The Fourth of July is truly an American holiday like no other. It is a birthday celebration for an idea, the concept that a great nation could be formed if those to be governed were given true power over those who govern.
Across the country this weekend people will celebrate, though few will pause to remember that this historic summertime holiday has its roots not in backyard barbecues nor visits to the lake, but rather in the birth of a nation.
You don’t hear it referenced very often any more, but the Fourth of July is also known as Independence Day, in recognition of the signing of the Declaration of Independence to declare the separation between the American people and the British monarchy.
The end result of that declaration was the formation of a nation that has become the most powerful in the world, all because a group of visionary and patriotic leaders were not afraid to leave the comfort of that which they had known to pursue that in which they believed.
You have to wonder, though, how much of that independent spirit survives today.
As a nation, we too often turn first to government for the solutions to our problems, and in doing so sacrifice independence for the comfort of security.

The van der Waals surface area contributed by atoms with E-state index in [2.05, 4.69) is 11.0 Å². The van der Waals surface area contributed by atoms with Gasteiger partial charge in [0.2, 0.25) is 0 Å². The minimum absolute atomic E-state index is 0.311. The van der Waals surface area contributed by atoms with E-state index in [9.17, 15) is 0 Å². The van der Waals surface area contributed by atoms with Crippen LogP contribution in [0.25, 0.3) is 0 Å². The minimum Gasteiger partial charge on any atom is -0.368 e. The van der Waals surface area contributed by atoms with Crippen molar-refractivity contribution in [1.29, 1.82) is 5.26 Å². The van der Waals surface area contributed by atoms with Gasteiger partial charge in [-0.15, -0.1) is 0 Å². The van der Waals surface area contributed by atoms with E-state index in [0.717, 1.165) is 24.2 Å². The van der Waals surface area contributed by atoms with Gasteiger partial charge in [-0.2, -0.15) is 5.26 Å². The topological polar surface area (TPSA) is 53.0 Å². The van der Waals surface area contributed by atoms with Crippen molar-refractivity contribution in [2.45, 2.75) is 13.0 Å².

Those bold patriots who added their signatures to the Declaration of Independence in 1776, including three from Georgia, did so knowing that their actions would lead to war, and that they gambled their lives and futures by declaring their separation from the British Crown.
Yet today members of Congress can’t pass a budget without pork barrel spending, can’t put aside partisan differences long enough to unite in acts of war, can’t resolve big issues such as illegal immigration, can’t stand up to special interests, can’t limit entitlements, can’t stand the thought of the American people being free and independent from oppressive government rules and regulations.
Still, somehow we’ve managed to make it work, up until now at least. But how much longer can this great experiment continue, as we move closer and closer to the point where the number of people dependent on government’s largesse for their daily bread is greater than the number contributing to the government coffers?
Think about that this weekend, as you enjoy time with the family and the bountiful blessings of life in this great nation. The authors of the Declara-tion wrote, "Govern-ments are instituted among men, deriving their just powers from the consent of the governed …"
This Independence Day, are we willing to exert our power over the government to bring it back to what our Founding Fathers envisioned, or will we happily abdicate that responsibility to others, so that decades from now the nation whose birth is celebrated this weekend will be but a memory for future generations?